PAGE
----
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Humpback whale found dead in Southeast Alaska likely hit by a ship, officials say

A NOAA Fisheries marine mammal team conducts a necropsy on a male humpback at Point Young, Admiralty Island in Southeast Alaska on Saturday, June 2, 2018. (Margaret Sherman / NOAA Fisheries)

A humpback whale found dead in Southeast Alaska was likely hit by a ship, an official said on Monday.

A preliminary necropsy determined that the male humpback whale, found on Admiralty Island, had signs of hemorrhaging and bruising and a fractured skull, said Julie Speegle, National Oceanic and Atmospheric Administration spokesperson.

"That indicates trauma, and the source of that trauma was likely a vessel strike," Speegle said.

The beached male humpback whale carcass was first reported to NOAA on Sunday, May 27, Speegle said, but crews couldn't locate it at first.

On Sunday, June 2, NOAA crews were able to reach the whale on Admiralty Island and do a preliminary necropsy, Speegle said.

NOAA Fisheries biologist Alicia Bishop prepares to make an incision on a humpback carcass as part of the necropsy performed at Point Young, Admiralty Island in Southeast Alaska on Saturday, June 2, 2018. (Margaret Sherman / NOAA Fisheries)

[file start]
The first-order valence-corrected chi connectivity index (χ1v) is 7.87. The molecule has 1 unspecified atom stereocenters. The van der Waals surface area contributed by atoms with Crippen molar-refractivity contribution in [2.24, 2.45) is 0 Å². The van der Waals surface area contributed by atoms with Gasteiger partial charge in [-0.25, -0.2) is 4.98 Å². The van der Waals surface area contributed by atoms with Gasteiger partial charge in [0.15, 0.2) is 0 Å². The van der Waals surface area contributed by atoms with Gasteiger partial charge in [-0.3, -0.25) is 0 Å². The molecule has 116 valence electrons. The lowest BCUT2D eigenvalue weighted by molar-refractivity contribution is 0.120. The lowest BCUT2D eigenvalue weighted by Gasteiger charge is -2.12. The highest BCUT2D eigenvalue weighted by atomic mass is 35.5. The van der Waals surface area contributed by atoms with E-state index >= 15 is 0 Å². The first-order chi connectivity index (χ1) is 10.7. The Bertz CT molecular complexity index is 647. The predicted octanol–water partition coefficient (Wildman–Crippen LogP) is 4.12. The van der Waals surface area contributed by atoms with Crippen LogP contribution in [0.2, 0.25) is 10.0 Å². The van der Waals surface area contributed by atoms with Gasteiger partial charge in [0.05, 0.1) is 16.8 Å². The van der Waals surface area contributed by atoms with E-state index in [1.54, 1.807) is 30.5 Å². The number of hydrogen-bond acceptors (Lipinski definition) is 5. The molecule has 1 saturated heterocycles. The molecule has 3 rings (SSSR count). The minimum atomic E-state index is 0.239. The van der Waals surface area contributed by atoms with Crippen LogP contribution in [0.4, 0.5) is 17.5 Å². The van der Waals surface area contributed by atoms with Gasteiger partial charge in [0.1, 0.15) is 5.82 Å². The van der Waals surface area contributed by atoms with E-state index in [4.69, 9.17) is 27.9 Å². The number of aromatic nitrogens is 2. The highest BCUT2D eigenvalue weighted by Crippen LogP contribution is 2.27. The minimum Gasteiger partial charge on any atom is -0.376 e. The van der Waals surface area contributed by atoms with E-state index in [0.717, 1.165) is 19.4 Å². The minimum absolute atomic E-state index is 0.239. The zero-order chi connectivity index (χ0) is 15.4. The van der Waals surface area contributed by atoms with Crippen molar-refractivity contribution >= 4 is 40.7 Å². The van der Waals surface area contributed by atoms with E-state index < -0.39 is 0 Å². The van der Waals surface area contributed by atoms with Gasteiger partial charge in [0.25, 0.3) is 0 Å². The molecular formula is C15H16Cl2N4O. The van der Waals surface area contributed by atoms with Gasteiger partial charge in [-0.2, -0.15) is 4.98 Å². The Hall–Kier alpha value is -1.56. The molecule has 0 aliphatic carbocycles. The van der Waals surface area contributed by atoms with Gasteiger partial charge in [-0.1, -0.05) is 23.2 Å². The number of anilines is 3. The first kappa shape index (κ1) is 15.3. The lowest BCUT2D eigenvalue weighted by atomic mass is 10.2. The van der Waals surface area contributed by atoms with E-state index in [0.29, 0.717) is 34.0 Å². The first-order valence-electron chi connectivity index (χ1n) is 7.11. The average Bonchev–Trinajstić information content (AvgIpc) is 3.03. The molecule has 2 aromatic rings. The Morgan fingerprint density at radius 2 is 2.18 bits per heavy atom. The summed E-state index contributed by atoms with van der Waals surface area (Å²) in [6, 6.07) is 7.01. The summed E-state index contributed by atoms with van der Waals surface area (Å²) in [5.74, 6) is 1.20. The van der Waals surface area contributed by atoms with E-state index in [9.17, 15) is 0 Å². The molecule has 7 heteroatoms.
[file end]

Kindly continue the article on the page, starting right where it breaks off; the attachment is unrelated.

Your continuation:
Scientists believe the whale died sometime between May 20 and 27.

The humpback whale was nearly 39 feet long and likely less than 5 years old, as it had not yet reached sexual maturity, Speegle said.

Typically, every year a few whales die that have evidence of blunt force trauma indicative of a ship strike, Speegle said.

Now, NOAA will wait for lab results to come back in about six months. At that point, scientists will know whether the whale was indeed hit by a ship, if the whale was hit before or after it was deceased and what the animal's general health was before its death.

NOAA law enforcement officers were looking into records of vessels that may have been in the area and were large enough to cause such damage in the week before the whale was found dead, Speegle said. No ships reporting hitting a whale, she said.

Anyone who sees marine mammals in distress is asked to call NOAA Fisheries Alaska 24-hour stranding hotline at 877-925-7773.

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